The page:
Needed: Better Integration of Project Management and Data Management
Having been in the project management business since graduate school I’ve often served in an intermediary position between IT and business types. I “get” the traditional mistrust between the two groups (and with “project managers”) that sometimes surfaces. I also remember early on realizing that the IT folks in client companies tended to be the ones who really understood the basics of disciplined project management.
Here’s the comment I left on Berkun’s article:
One of the mistakes people often make when discussing project management in the context of software and tech is to overemphasize the importance of the development process, software development in particular. In my experience, tech oriented projects in general and software “development” projects in particular need to address both communication and collaboration both inside and outside the development team. Yes, you want to enable developers to do what they do best but you also want to make sure what they do is contributing to the client’s or the customer’s goals. This is easier in smaller projects and smaller organizations but as size and complexity grow project success and value are increasingly dependent on non-technical considerations. That’s where the project manager’s focus should, not on micromanaging the developers.
Related to this, a couple of weeks ago I attended a meeting of the US Department of Commerce’s Data Advisory Council where representatives of 18F, an Agile-friendly developer group out of GSA, described what they saw as basic and necessary to project success; according to 18F, they turn down projects where these two things are lacking:
- Well-defined statements of work.
- Commitment of the client agency’s senior staff to availability and collaboration.
These are two of the most important “classic” project management success elements in just about every discussion of the differences between successful and unsuccessful projects. Hearing support for them from the perspective of uber-cool 18F was satisfying.
Still, the issue of mistrust (or to be less apocalyptic, miscommunication) between business and IT types over project management may be getting worse, not better. Anecdotally I see evidence of this worsening situation in two possible areas:
- IT departments no longer having sole authority over tech projects.
- The increasing visibility of “data” as a resource that needs to be managed — and the shortage of tech and non-tech managers with data skills.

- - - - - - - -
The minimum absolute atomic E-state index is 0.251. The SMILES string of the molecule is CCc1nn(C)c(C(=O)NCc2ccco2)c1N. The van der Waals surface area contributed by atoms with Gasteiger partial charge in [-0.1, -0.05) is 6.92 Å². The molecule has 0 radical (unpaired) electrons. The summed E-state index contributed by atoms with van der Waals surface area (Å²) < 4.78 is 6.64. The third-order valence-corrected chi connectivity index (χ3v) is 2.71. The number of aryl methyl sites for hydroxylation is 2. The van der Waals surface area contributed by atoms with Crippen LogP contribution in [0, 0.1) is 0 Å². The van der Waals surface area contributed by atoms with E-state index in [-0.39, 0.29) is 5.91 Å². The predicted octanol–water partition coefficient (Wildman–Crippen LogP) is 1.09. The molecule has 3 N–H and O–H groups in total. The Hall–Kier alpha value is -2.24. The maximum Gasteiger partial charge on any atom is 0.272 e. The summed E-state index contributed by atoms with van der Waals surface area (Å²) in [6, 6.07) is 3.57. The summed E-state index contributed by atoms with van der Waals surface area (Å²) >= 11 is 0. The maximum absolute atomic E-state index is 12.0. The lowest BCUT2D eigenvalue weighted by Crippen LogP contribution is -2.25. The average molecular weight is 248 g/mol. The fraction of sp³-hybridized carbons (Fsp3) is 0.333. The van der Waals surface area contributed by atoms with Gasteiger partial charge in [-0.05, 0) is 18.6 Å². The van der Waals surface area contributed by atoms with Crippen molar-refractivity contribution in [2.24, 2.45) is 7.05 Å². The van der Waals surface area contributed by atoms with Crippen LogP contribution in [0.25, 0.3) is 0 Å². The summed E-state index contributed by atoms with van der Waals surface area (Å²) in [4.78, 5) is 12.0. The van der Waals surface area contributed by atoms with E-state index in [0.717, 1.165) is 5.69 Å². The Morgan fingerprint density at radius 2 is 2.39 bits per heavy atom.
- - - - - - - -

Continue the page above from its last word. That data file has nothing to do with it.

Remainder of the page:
The first is due partly to the lowered “barriers to entry” for using IT resources to solve problems. Consumer tech is cheap, accessible, and can be manipulated by non-programmers. Cloud vendors provide resources for hire that were previously only available from central IT. The result: end-runs around IT occur in the name of speed, agility, and innovation. The downside: failure to manageIT resources strategically can generate waste, overlap, and lack of support and sustainability.
The second issue is more complex. It concerns the shortage of both technical and analytical staff with experience in big data tools and techniques. While it is true that “big data” has fallen off the Gartner “hype cycle,” interest in doing a better job of applying better data and analytics to both tactical and strategic decisionmaking are still focusing a lot of attention on tool availability, hiring, and how management can (or should) do a better job of aligining data resources with corporate goals and objectives.
For this “alignment” to take place we need not only staff skilled in data but managers who understand data and the management of data related resources. I’ve written about this need for management skills regarding governmental open data efforts but the need may be even larger for managing “big data” efforts more generally.
Which brings us back to the “project management” skills needed for managing data intensive projects. When you read about “big data” in the tech press you seldom read about management and governance issues (though there are some really serious examples that should receive more attention, such as the initial problems with the Affordable Care Act web site). The initial problems there, it seems, were related to management and communication which in turn led to serious within-application integration issues.
But these days, still, when you read about big data or if you attend conferences or webinars you’re much more likely to read about products and tools. You don’t hear as much about “back room” management issues you need to address to make sure all the members of the project team are sharing information and marching in the same direction.
A lot of this understandable given the drive to sell and license software and cloud services. But let’s remember the basics of project management. Otherwise we’re going to be wasting a lot of money on irrelevant analyses, elegant but useless models — and web sites that don’t work.